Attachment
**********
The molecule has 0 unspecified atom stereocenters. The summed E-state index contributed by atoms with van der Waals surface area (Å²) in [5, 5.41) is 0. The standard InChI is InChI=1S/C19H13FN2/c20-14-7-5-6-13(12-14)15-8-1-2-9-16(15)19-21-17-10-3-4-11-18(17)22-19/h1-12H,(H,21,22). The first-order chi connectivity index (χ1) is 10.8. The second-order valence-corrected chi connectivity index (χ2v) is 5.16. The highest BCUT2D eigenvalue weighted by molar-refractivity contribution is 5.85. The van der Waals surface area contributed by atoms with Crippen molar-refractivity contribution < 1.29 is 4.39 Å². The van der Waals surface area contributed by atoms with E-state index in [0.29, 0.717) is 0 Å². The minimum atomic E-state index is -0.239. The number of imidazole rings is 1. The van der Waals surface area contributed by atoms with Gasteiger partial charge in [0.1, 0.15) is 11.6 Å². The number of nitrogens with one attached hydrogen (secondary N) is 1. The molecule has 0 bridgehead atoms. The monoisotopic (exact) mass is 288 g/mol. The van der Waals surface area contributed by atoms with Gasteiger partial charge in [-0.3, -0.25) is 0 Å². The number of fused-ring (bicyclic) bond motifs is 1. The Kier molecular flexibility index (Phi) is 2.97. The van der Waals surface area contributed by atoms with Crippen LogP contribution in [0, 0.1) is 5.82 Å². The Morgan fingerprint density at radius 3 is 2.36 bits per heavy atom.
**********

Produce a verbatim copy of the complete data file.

The molecule has 0 unspecified atom stereocenters. The summed E-state index contributed by atoms with van der Waals surface area (Å²) in [5, 5.41) is 0. The standard InChI is InChI=1S/C19H13FN2/c20-14-7-5-6-13(12-14)15-8-1-2-9-16(15)19-21-17-10-3-4-11-18(17)22-19/h1-12H,(H,21,22). The first-order chi connectivity index (χ1) is 10.8. The second-order valence-corrected chi connectivity index (χ2v) is 5.16. The highest BCUT2D eigenvalue weighted by molar-refractivity contribution is 5.85. The van der Waals surface area contributed by atoms with Crippen molar-refractivity contribution < 1.29 is 4.39 Å². The van der Waals surface area contributed by atoms with E-state index in [0.29, 0.717) is 0 Å². The minimum atomic E-state index is -0.239. The number of imidazole rings is 1. The van der Waals surface area contributed by atoms with Gasteiger partial charge in [0.1, 0.15) is 11.6 Å². The number of nitrogens with one attached hydrogen (secondary N) is 1. The molecule has 0 bridgehead atoms. The monoisotopic (exact) mass is 288 g/mol. The van der Waals surface area contributed by atoms with Gasteiger partial charge in [-0.3, -0.25) is 0 Å². The number of fused-ring (bicyclic) bond motifs is 1. The Kier molecular flexibility index (Phi) is 2.97. The van der Waals surface area contributed by atoms with Crippen LogP contribution in [0, 0.1) is 5.82 Å². The Morgan fingerprint density at radius 3 is 2.36 bits per heavy atom.